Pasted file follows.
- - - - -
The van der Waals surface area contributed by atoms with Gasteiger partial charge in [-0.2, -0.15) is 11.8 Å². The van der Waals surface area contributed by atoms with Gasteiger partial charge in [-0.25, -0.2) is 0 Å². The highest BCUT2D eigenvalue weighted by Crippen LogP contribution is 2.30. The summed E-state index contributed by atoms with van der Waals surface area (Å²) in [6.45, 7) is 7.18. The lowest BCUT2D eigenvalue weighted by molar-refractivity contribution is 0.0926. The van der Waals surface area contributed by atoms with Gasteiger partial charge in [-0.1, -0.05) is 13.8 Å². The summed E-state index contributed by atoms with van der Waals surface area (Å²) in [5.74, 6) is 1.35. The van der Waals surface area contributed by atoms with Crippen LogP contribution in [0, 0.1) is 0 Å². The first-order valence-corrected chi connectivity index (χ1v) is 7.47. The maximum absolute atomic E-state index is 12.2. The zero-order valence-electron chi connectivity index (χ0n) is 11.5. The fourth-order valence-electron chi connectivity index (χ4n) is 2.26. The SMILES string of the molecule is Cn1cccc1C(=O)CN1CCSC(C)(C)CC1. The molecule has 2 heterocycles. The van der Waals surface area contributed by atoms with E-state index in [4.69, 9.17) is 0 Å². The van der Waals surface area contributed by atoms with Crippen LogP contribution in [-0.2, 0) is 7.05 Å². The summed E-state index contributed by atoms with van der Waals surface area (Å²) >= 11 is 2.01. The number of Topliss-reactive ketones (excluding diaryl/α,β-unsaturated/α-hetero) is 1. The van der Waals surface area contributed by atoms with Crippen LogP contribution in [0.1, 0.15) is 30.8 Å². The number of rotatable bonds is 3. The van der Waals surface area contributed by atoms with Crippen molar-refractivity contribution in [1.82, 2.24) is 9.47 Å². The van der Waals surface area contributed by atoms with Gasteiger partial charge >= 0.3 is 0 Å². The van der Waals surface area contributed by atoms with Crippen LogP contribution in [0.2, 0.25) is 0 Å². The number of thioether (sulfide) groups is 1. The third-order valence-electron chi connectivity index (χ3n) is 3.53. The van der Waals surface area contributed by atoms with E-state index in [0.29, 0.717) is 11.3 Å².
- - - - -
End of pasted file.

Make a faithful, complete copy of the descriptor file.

The van der Waals surface area contributed by atoms with Gasteiger partial charge in [-0.2, -0.15) is 11.8 Å². The van der Waals surface area contributed by atoms with Gasteiger partial charge in [-0.25, -0.2) is 0 Å². The highest BCUT2D eigenvalue weighted by Crippen LogP contribution is 2.30. The summed E-state index contributed by atoms with van der Waals surface area (Å²) in [6.45, 7) is 7.18. The lowest BCUT2D eigenvalue weighted by molar-refractivity contribution is 0.0926. The van der Waals surface area contributed by atoms with Gasteiger partial charge in [-0.1, -0.05) is 13.8 Å². The summed E-state index contributed by atoms with van der Waals surface area (Å²) in [5.74, 6) is 1.35. The van der Waals surface area contributed by atoms with Crippen LogP contribution in [0, 0.1) is 0 Å². The first-order valence-corrected chi connectivity index (χ1v) is 7.47. The maximum absolute atomic E-state index is 12.2. The zero-order valence-electron chi connectivity index (χ0n) is 11.5. The fourth-order valence-electron chi connectivity index (χ4n) is 2.26. The SMILES string of the molecule is Cn1cccc1C(=O)CN1CCSC(C)(C)CC1. The molecule has 2 heterocycles. The van der Waals surface area contributed by atoms with E-state index in [4.69, 9.17) is 0 Å². The van der Waals surface area contributed by atoms with Crippen LogP contribution in [-0.2, 0) is 7.05 Å². The summed E-state index contributed by atoms with van der Waals surface area (Å²) >= 11 is 2.01. The number of Topliss-reactive ketones (excluding diaryl/α,β-unsaturated/α-hetero) is 1. The van der Waals surface area contributed by atoms with Crippen LogP contribution in [0.1, 0.15) is 30.8 Å². The number of rotatable bonds is 3. The van der Waals surface area contributed by atoms with Crippen molar-refractivity contribution in [1.82, 2.24) is 9.47 Å². The van der Waals surface area contributed by atoms with Gasteiger partial charge >= 0.3 is 0 Å². The van der Waals surface area contributed by atoms with Crippen LogP contribution in [0.2, 0.25) is 0 Å². The number of thioether (sulfide) groups is 1. The third-order valence-electron chi connectivity index (χ3n) is 3.53. The van der Waals surface area contributed by atoms with E-state index in [0.29, 0.717) is 11.3 Å².